Walking is an important part of the Chi Running change process in my opinion.

The biggest and hardest change for me was and is keeping my feet pointed straight ahead. After several injuries to my feet, ankles, knees and hips (running and non-running), both of my feet were badly splayed, but the right foot was especially splayed out and when I look back at photos that have tracks behind me, they have been that way for many years.

Which meant that everything was out of alignment from the hips down and more than likely the root cause of many of my injuries. The other thing is that I have had issues with my Achilles’ tendons and learned that forceful toeing-off might be one of the causes – which is how I was taught to run way back in the dark ages – use a hard toe-off to propel yourself forward faster.

Over the past month plus I have worked hard on improving my posture and while it still is not perfect, there is significant improvement in how I walk and run with all parts going pretty much in the same direction. I still have a way to go on the right leg the muscle memory of that splay foot style is still causing tightness at times, but the pain and discomfort are almost gone.

Another thing that I have worked pretty hard on is lifting my foot and landing with more of mid foot strike. This seems to have helped the issues I had with my Achilles’ tendon. A good example of this was on my run this morning, the left Achilles began to bark at me at about mile 4.5 and in the past it would have progressed to the point where I would have had to walk this summer. Instead I simply adjusted my stride a little to lifting my foot, versus toeing-off and the barking stopped after a bit and I finished the run without any other issues.

However, don’t get the idea that this has been a wonderful experience that has been effortless transition to better running.

It has not been easy!!!

My body doesn’t like the focus on running with my feet pointing straight ahead, it was damned uncomfortable during some of the early attempts and at times a little bit of pain when I bust up the scar tissue that had formed (it is in there and I feel it when it releases).

When Chi Running mentions effortless running, it sure as hell ain’t me they are talking about and it is in my opinion some marketing drivel, because while I have felt great while running on a couple of occasions, it never is effortless.

It doesn’t mean that it is not worth doing, but if you do attempt to transition to Chi Running, expect to work hard to do it correctly and be ready for it to take longer than you want for it to show a lot of/if any progress. I am one of the lucky ones, I have been able to do a lot in a short time – it ain’t that way for everyone.

The reality is that

Chi Running is not for everyone, but for me it has given me hope for my running going forward and a process where I can work on improving my running form and running efficiency. Hell, in this short of a time, I have gone from wondering if I will ever run pain-free again, to thinking about racing again.

A major change in perspective.

The biggest thing that Chi Running has forced me to be is more mindful about my running. Each run has a focus and a strategy to maintain that focus – which is what I need. Instead of heading out the door and running while I am thinking of everything that is going on in my life, I am focused on keeping my feet straight, is my body aligned, hips level, lengthen the neck and all the other focuses that my beginners training plan has me doing.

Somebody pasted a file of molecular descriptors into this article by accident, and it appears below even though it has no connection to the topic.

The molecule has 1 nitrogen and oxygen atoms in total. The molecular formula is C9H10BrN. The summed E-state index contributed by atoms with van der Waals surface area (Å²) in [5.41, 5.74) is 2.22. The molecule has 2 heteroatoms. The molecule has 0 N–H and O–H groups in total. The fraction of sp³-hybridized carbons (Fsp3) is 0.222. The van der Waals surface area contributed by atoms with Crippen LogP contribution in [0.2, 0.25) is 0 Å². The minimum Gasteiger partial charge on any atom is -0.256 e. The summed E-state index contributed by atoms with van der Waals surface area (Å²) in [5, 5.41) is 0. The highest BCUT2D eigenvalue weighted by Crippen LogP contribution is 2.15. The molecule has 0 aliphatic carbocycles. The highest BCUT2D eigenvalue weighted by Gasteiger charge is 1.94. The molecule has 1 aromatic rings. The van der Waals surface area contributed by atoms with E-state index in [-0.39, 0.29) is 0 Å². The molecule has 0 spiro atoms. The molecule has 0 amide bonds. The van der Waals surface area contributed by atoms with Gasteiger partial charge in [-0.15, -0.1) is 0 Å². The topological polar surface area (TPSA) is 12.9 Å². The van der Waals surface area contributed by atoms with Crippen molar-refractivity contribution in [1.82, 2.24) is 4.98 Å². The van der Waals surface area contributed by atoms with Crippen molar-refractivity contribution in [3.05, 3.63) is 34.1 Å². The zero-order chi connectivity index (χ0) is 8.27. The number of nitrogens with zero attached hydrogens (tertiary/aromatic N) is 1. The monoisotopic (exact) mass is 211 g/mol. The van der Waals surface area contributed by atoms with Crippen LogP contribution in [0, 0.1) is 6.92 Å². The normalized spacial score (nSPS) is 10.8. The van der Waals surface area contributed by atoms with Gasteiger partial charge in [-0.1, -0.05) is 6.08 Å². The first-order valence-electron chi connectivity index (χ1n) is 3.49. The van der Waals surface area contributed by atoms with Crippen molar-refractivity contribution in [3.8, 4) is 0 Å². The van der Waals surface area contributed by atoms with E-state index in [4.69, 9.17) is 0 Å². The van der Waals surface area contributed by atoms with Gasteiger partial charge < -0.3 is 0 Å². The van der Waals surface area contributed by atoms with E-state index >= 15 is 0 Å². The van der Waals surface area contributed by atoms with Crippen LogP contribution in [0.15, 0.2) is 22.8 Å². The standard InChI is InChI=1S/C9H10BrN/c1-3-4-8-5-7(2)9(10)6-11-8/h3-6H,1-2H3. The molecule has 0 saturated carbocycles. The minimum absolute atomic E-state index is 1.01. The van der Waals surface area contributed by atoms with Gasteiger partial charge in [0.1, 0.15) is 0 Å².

Yes, I do cheat a little and add more of the focuses together or run a few more miles than the plan calls for at times, but at other times, I just focus on those one or two things for the entire run. I have attempted to temper my enthusiasm for how well I am doing and stick to the Chi Running transformation process – well most of the time :-).

Who know maybe I am learning patience and the value of using a process to make positive changes to my running..

You can believe or not that changing your running form is doable or even a good thing. All I know is last month at this time I couldn’t run a mile without being in pain and since I have started using the Chi Running method, I am back on the roads running and enjoying it more than I have in a long time, especially the part where there is a LOT less pain or discomfort during my runs, but by no stretch of the imagination is Chi Running effortless. There is a lot of hard work involved and at times a more than a little discomfort to go through to get to the good side.

My experience tells me that these were changes to my running form that were needed, because my running form was too screwed up to be sustainable as a 60-year-old runner, who wants to keep running at a decent level for many more years.

It will be interesting to see where I am six months from now. Not that I will be a world-beater or anything, but it sure would be nice to run consistently for a long period of time to see what is left in the old body.

Chi Running is making a positive difference in my running and for now that is more than enough for me.

Is Aging Really All That Bad

Yeah, my 57th birthday is this week and while it isn’t one of those milestone years – it does mean that I am that much closer to being 60 than 50.

Sure on my birthday I will enjoy the attention, presents (more running stuff), gift cardss (even more running stuff), a chance to carb load (cake, ice cream, etc.) and everything else that goes along with aging another year.

However, it ain’t all peaches and cream.

Getting older after a certain age no matter how you look at it – sucks…

aging changes your life and what you can do.

Although aging/getting older sure as hell is better than being dead, getting old is not always easy or for wimps.

This is not a post where I whine, piss, moan and groan about the vagaries of getting old (oh I might a little) – I am just going to talk about the realities of some things I have experienced as a result of my aging. Hopefully, you chuckle or nod your head along the way.